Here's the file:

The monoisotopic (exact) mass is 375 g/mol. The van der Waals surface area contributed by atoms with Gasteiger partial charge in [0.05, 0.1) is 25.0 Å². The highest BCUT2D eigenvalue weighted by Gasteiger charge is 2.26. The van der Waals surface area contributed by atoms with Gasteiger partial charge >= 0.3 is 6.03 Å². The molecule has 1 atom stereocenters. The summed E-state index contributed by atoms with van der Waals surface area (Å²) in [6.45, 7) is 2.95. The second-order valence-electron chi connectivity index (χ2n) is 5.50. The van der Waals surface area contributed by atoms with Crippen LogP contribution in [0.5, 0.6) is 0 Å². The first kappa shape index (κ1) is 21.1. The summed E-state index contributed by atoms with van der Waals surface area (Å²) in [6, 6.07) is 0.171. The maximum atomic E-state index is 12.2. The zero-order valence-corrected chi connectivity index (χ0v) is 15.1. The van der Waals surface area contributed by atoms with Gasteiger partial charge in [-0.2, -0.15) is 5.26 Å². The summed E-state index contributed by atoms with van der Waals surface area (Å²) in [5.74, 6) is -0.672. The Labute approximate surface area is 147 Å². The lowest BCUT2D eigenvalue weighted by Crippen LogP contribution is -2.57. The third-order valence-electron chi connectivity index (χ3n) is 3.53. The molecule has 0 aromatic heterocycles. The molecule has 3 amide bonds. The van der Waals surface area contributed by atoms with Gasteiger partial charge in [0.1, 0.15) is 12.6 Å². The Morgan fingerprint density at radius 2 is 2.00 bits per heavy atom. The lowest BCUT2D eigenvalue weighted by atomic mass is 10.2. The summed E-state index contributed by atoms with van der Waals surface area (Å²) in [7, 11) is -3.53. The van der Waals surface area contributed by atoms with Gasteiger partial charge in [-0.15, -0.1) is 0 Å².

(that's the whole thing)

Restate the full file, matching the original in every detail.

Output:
The monoisotopic (exact) mass is 375 g/mol. The van der Waals surface area contributed by atoms with Gasteiger partial charge in [0.05, 0.1) is 25.0 Å². The highest BCUT2D eigenvalue weighted by Gasteiger charge is 2.26. The van der Waals surface area contributed by atoms with Gasteiger partial charge >= 0.3 is 6.03 Å². The molecule has 1 atom stereocenters. The summed E-state index contributed by atoms with van der Waals surface area (Å²) in [6.45, 7) is 2.95. The second-order valence-electron chi connectivity index (χ2n) is 5.50. The van der Waals surface area contributed by atoms with Crippen LogP contribution in [0.5, 0.6) is 0 Å². The first kappa shape index (κ1) is 21.1. The summed E-state index contributed by atoms with van der Waals surface area (Å²) in [6, 6.07) is 0.171. The maximum atomic E-state index is 12.2. The zero-order valence-corrected chi connectivity index (χ0v) is 15.1. The van der Waals surface area contributed by atoms with Gasteiger partial charge in [-0.2, -0.15) is 5.26 Å². The summed E-state index contributed by atoms with van der Waals surface area (Å²) in [5.74, 6) is -0.672. The Labute approximate surface area is 147 Å². The lowest BCUT2D eigenvalue weighted by Crippen LogP contribution is -2.57. The third-order valence-electron chi connectivity index (χ3n) is 3.53. The molecule has 0 aromatic heterocycles. The molecule has 3 amide bonds. The van der Waals surface area contributed by atoms with Gasteiger partial charge in [0.1, 0.15) is 12.6 Å². The Morgan fingerprint density at radius 2 is 2.00 bits per heavy atom. The lowest BCUT2D eigenvalue weighted by atomic mass is 10.2. The summed E-state index contributed by atoms with van der Waals surface area (Å²) in [7, 11) is -3.53. The van der Waals surface area contributed by atoms with Gasteiger partial charge in [-0.15, -0.1) is 0 Å².